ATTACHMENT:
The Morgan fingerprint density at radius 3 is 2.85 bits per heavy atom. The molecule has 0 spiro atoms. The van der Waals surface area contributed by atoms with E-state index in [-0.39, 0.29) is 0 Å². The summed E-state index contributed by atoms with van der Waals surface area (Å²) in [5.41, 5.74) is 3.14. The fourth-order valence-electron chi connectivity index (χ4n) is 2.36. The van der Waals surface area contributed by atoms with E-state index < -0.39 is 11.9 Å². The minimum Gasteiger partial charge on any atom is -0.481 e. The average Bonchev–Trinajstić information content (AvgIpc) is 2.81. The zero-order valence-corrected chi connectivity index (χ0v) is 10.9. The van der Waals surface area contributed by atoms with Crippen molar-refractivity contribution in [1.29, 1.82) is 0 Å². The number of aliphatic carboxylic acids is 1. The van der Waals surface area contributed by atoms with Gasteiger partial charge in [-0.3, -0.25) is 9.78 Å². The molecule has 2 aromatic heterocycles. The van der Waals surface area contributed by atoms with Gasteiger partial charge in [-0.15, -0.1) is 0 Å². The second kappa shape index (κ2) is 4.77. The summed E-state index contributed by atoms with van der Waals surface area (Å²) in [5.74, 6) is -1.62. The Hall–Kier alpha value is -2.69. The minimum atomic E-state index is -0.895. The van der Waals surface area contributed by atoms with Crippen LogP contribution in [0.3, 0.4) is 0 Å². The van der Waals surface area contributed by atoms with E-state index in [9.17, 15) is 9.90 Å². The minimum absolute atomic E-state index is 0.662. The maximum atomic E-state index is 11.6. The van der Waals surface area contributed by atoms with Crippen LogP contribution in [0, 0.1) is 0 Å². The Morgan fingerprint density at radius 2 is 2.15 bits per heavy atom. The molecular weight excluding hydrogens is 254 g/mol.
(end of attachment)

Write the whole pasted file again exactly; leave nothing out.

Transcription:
The Morgan fingerprint density at radius 3 is 2.85 bits per heavy atom. The molecule has 0 spiro atoms. The van der Waals surface area contributed by atoms with E-state index in [-0.39, 0.29) is 0 Å². The summed E-state index contributed by atoms with van der Waals surface area (Å²) in [5.41, 5.74) is 3.14. The fourth-order valence-electron chi connectivity index (χ4n) is 2.36. The van der Waals surface area contributed by atoms with E-state index < -0.39 is 11.9 Å². The minimum Gasteiger partial charge on any atom is -0.481 e. The average Bonchev–Trinajstić information content (AvgIpc) is 2.81. The zero-order valence-corrected chi connectivity index (χ0v) is 10.9. The van der Waals surface area contributed by atoms with Crippen molar-refractivity contribution in [1.29, 1.82) is 0 Å². The number of aliphatic carboxylic acids is 1. The van der Waals surface area contributed by atoms with Gasteiger partial charge in [-0.3, -0.25) is 9.78 Å². The molecule has 2 aromatic heterocycles. The van der Waals surface area contributed by atoms with Gasteiger partial charge in [-0.15, -0.1) is 0 Å². The second kappa shape index (κ2) is 4.77. The summed E-state index contributed by atoms with van der Waals surface area (Å²) in [5.74, 6) is -1.62. The Hall–Kier alpha value is -2.69. The minimum atomic E-state index is -0.895. The van der Waals surface area contributed by atoms with Crippen LogP contribution in [0.3, 0.4) is 0 Å². The van der Waals surface area contributed by atoms with E-state index in [9.17, 15) is 9.90 Å². The minimum absolute atomic E-state index is 0.662. The maximum atomic E-state index is 11.6. The van der Waals surface area contributed by atoms with Crippen LogP contribution in [0, 0.1) is 0 Å². The Morgan fingerprint density at radius 2 is 2.15 bits per heavy atom. The molecular weight excluding hydrogens is 254 g/mol.